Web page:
A pending Supreme Court case could potentially overrule Chicago’s citywide handgun ban some time this summer – the season already notorious for increased violent crime rates nationwide. Chicago eagerly awaits a ruling on the McDonald v. Chicago Supreme Court case, which challenges the city’s 28-year-old handgun ban. Chicago has found itself at the epicenter of this controversial case, which pits the Second Amendment against the city’s attempt to control gun-related violence. In this case, first presented before the Court in March, Otis McDonald, along with the Second Amendment Foundation and Illinois State Rifle Association, challenges the ban.
The already controversial case became increasingly racy when, at a news conference this May, Chicago Mayor Richard M. Daley was asked how effective the handgun ban has been. Daley, who strongly supports the ban, suggested he show the reporter how effective it is by sticking a rifle with a bayonet — a weapon confiscated by the Chicago police – up a reporter’s “butt.” The comment once again thrust the case into the media. Now Daley hopes the case will receive attention for its significance rather than his aside. With respect to Daley’s wishes, Next American City takes a look at the issue.
Major gun-control efforts by the City of Chicago began in the 1960’s when then Mayor Richard J. Daley, outraged by major outbreaks of violence and the assassinations of President Kennedy and Martin Luther King Jr., pushed for the registration of all guns in the city. In 1982, Mayor Jane Byrne took gun regulation a step further, banning the sale and registration of handguns, thus instituting the first citywide handgun ban in the United States.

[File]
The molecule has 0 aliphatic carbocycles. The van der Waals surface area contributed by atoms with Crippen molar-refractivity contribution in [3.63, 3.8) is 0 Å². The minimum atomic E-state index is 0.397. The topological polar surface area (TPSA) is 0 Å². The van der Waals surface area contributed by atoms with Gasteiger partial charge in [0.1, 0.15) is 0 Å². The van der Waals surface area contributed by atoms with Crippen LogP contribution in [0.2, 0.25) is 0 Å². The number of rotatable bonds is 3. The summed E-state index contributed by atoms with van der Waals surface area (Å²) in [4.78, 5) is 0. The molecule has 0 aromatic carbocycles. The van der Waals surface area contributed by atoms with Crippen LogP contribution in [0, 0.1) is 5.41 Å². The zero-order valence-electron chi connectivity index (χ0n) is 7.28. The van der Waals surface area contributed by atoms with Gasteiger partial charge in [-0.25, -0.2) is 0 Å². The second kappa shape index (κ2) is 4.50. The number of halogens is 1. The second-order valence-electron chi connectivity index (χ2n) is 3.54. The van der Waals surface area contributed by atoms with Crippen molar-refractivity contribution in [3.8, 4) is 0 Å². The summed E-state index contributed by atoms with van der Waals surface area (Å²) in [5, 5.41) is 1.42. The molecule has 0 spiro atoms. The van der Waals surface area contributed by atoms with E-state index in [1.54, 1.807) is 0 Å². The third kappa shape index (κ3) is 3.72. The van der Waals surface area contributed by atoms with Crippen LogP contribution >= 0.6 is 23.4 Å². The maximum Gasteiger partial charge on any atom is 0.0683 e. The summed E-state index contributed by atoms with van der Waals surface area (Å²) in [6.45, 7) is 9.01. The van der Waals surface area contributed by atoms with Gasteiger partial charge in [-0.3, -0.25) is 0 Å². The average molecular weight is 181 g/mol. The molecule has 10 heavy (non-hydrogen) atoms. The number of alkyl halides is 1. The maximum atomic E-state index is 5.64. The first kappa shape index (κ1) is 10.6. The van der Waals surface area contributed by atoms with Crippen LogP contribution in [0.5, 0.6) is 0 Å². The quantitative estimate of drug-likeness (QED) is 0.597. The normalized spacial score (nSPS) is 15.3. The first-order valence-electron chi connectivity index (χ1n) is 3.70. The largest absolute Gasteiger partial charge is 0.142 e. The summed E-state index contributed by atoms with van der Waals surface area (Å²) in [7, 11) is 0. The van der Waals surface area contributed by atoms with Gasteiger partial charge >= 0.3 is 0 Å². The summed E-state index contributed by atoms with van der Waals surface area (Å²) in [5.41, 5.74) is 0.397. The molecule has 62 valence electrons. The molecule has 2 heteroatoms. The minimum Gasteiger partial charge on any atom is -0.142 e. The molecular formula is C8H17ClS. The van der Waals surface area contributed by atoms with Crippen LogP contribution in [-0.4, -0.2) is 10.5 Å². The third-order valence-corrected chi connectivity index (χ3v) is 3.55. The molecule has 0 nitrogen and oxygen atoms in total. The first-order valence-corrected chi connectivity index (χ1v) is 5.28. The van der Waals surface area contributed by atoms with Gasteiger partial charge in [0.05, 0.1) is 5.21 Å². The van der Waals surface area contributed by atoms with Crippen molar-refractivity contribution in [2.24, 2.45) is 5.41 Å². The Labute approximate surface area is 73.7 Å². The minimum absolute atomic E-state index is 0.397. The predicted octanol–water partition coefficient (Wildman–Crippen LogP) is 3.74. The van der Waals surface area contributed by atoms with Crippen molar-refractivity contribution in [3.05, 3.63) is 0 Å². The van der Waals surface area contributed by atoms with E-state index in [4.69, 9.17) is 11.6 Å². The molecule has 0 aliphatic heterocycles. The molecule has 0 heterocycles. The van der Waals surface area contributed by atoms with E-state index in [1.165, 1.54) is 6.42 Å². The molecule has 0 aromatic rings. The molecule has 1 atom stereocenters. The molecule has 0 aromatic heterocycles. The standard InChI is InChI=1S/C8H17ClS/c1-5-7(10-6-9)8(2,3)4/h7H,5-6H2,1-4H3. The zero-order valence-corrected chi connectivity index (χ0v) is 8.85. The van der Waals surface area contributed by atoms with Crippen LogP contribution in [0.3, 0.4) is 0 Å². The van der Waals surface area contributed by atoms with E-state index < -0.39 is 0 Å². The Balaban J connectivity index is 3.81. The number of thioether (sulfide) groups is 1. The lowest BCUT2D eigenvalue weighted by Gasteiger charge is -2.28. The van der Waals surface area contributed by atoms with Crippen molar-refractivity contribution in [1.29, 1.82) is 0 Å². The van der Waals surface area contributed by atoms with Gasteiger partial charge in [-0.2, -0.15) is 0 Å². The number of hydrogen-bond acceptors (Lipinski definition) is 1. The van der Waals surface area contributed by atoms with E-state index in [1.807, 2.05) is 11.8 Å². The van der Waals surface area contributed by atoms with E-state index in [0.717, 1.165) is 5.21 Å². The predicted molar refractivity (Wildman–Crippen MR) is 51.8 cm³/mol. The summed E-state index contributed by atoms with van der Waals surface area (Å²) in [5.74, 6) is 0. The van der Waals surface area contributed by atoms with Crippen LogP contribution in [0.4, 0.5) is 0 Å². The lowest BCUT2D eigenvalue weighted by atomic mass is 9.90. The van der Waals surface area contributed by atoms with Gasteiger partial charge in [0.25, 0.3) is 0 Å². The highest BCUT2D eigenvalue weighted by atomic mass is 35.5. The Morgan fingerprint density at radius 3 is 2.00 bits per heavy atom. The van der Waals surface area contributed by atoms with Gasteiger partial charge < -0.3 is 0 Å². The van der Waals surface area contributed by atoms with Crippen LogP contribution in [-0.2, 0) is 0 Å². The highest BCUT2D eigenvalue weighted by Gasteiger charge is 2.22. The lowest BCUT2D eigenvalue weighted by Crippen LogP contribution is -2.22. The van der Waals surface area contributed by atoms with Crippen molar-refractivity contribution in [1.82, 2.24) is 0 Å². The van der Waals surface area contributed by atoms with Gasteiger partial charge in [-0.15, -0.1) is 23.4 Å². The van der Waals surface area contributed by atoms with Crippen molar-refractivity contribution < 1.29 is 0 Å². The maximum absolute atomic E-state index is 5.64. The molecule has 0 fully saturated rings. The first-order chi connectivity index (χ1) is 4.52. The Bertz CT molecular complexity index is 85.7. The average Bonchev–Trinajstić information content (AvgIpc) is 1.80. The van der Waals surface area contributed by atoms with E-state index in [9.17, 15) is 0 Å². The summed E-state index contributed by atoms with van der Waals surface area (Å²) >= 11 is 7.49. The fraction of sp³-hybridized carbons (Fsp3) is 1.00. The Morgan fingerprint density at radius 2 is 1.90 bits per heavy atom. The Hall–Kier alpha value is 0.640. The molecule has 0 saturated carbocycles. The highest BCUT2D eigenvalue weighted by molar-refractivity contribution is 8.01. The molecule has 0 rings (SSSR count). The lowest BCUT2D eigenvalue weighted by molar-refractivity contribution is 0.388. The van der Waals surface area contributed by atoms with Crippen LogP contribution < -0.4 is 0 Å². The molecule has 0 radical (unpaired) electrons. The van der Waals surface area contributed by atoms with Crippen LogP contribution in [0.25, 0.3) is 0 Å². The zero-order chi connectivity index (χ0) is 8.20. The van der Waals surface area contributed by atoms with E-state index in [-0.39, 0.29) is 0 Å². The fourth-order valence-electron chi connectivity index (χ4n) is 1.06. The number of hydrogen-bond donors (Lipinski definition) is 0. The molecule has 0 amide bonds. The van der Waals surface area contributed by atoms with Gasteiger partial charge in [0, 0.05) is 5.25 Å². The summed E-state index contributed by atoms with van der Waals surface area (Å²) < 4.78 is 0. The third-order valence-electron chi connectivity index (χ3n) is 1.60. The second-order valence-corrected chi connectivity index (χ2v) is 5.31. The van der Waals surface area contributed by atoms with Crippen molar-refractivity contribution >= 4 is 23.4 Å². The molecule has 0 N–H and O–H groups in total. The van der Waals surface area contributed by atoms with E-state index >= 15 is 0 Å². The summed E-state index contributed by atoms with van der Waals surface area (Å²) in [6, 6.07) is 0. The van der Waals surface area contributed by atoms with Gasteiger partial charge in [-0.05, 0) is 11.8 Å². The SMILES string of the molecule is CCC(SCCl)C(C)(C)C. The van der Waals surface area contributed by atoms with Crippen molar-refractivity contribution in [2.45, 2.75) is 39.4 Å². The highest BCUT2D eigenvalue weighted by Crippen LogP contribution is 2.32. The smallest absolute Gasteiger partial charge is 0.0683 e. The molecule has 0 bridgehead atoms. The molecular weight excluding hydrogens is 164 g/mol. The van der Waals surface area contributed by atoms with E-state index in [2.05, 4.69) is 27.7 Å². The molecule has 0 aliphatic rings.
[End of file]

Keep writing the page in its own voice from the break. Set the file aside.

Despite the ban, Chicago, like most major U.S. cities, still struggles with gun violence. Otis McDonald’s story attests to the continued violence in Chicago. McDonald, 76, watched his neighborhood on the far South Side of Chicago deteriorate as, he says, gangs and drug dealers took over. McDonald took measures to protect himself and his wife, like installing burglar alarms with a direct line to the police. Still unsatisfied with his safety, McDonald began supporting looser gun laws, which would allow him to keep a handgun as self defense. He made connections with gun rights activists at an Illinois State Rifle Association rally, and when in 2008 lawyer Alan Gura was looking for Chicago residents to challenge the city’s handgun ban, McDonald eagerly volunteered.
Chicago’s crime statistics suggest that McDonald’s fears are not unfounded. In 2008, the city experienced 1,163 burglaries and incidents of aggressive assaults. The homicide rate stood at approximately 18 homicides per 100,000 citizens – up from 15.6 in 2005. These statistics show a noticeable decrease in murders; in 1992 the murder rate was reportedly 30.3 per 100,000. While 75 percent of the murders reported in 2005 involved a firearm, the extent of the handgun regulation’s role in decreasing the murder rate is unclear.
In 2008, the Supreme Court overruled a similar handgun ban in Washington D.C. In the case of District of Columbia v. Heller the Court deemed unconstitutional the Firearms Control Regulations Act of 1975, which banned people from owning handguns, automatic firearms and semi-automatic firearms in the District of Columbia. This was the first time the Supreme Court ruled that the Second Amendment protects an individual’s right to “keep and bear arms” and is not limited to militia groups. Because D.C. is not part of a state, the decision did not make it clear whether or not this ruling is applicable to cities and states in addition to federal enclaves. If the Supreme Court votes in favor of McDonald and his team, the ruling of McDonald v. Chicago may be used to overturn existing handgun bans nationwide.
Mayor Daley expressed his optimism and continued hopes that the Court will vote in favor of the city. If the law is overturned, Daley will continue to uphold strict handgun regulation and implement policies such as required gun insurance and firearm training courses. He pledges to continue challenging handgun sources and uphold Illinois’ recently enhanced statewide gun control laws.